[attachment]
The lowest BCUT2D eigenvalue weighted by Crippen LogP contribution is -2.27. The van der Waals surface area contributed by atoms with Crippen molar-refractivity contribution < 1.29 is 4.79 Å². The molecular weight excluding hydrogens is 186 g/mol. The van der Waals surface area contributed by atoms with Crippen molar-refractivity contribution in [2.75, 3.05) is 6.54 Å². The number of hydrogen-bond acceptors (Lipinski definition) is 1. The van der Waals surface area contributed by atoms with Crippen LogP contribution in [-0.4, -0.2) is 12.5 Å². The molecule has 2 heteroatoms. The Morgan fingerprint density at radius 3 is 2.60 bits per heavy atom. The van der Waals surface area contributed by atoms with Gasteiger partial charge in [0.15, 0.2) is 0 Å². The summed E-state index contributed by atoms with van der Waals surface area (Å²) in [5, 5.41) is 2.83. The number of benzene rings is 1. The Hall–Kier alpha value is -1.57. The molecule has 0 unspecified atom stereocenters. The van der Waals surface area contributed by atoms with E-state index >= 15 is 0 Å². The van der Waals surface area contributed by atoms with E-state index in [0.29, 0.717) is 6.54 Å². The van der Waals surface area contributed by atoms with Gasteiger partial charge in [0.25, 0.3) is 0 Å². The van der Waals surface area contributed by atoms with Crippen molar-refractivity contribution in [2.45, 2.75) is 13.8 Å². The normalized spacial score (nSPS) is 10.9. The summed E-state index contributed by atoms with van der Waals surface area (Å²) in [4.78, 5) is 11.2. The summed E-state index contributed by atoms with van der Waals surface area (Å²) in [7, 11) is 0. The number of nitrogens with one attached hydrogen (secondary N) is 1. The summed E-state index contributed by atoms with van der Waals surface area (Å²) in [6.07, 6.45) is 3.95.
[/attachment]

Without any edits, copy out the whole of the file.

The lowest BCUT2D eigenvalue weighted by Crippen LogP contribution is -2.27. The van der Waals surface area contributed by atoms with Crippen molar-refractivity contribution < 1.29 is 4.79 Å². The molecular weight excluding hydrogens is 186 g/mol. The van der Waals surface area contributed by atoms with Crippen molar-refractivity contribution in [2.75, 3.05) is 6.54 Å². The number of hydrogen-bond acceptors (Lipinski definition) is 1. The van der Waals surface area contributed by atoms with Crippen LogP contribution in [-0.4, -0.2) is 12.5 Å². The molecule has 2 heteroatoms. The Morgan fingerprint density at radius 3 is 2.60 bits per heavy atom. The van der Waals surface area contributed by atoms with Gasteiger partial charge in [0.15, 0.2) is 0 Å². The summed E-state index contributed by atoms with van der Waals surface area (Å²) in [5, 5.41) is 2.83. The number of benzene rings is 1. The Hall–Kier alpha value is -1.57. The molecule has 0 unspecified atom stereocenters. The van der Waals surface area contributed by atoms with E-state index >= 15 is 0 Å². The van der Waals surface area contributed by atoms with E-state index in [0.29, 0.717) is 6.54 Å². The van der Waals surface area contributed by atoms with Gasteiger partial charge in [0.25, 0.3) is 0 Å². The van der Waals surface area contributed by atoms with Crippen molar-refractivity contribution in [2.45, 2.75) is 13.8 Å². The normalized spacial score (nSPS) is 10.9. The summed E-state index contributed by atoms with van der Waals surface area (Å²) in [4.78, 5) is 11.2. The summed E-state index contributed by atoms with van der Waals surface area (Å²) in [7, 11) is 0. The number of nitrogens with one attached hydrogen (secondary N) is 1. The summed E-state index contributed by atoms with van der Waals surface area (Å²) in [6.07, 6.45) is 3.95.